She was a paradox at Walt Disney’s golden-age animation factory: a gifted conceptual artist whose flat, abstract style Disney revered, but whose playful designs were often homogenized beyond recognition — or just ignored — by the male-dominated, realism-obsessed drafting staff. As animator Ward Kimball says, ”She would inspire people, but her drawings were bastardized.” Artistic justice is finally served in John Canemaker’s delightful The Art and Flair of Mary Blair: An Appreciation (Disney Editions, $40). Dozens of whimsical sketches and paintings Blair did for Cinderella, Alice in Wonderland (left), and Peter Pan prove her influence as a color stylist. She found her freest rein in overseeing the look of the World’s Fair attraction and eventual Disney theme-park ride ”It’s a Small World.” Just don’t blame her for that insipid song.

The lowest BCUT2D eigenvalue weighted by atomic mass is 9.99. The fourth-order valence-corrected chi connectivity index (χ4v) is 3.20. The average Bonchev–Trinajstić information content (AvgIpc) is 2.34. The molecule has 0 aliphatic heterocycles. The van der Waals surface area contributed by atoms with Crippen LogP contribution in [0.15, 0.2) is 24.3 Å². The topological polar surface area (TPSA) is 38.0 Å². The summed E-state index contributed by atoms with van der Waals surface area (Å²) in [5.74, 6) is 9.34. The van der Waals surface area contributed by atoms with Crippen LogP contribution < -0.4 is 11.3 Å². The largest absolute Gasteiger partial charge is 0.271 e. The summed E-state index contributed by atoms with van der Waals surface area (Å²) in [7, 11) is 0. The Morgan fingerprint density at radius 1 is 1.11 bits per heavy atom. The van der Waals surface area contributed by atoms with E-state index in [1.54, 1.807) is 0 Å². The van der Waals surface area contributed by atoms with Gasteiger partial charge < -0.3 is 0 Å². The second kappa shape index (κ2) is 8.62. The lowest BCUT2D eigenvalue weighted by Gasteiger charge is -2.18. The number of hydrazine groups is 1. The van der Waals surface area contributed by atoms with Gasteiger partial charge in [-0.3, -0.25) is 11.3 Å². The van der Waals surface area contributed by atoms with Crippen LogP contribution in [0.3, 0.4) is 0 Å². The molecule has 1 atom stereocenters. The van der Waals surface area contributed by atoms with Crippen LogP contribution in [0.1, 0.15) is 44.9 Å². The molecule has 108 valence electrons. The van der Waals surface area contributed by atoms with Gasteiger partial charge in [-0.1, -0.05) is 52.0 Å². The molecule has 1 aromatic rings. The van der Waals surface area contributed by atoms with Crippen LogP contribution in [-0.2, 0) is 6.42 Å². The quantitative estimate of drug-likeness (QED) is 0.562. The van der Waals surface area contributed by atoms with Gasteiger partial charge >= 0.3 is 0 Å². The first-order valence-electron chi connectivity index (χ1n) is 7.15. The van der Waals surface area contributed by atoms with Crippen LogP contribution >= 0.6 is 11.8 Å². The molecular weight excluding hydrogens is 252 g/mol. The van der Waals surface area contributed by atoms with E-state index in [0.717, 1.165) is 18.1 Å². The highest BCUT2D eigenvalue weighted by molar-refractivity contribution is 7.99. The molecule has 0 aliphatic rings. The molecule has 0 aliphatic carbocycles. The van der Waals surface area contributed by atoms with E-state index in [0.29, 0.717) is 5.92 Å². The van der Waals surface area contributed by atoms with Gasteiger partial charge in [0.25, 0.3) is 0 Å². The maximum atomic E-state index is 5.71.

The Art and Flair of Mary Blair: An Appreciation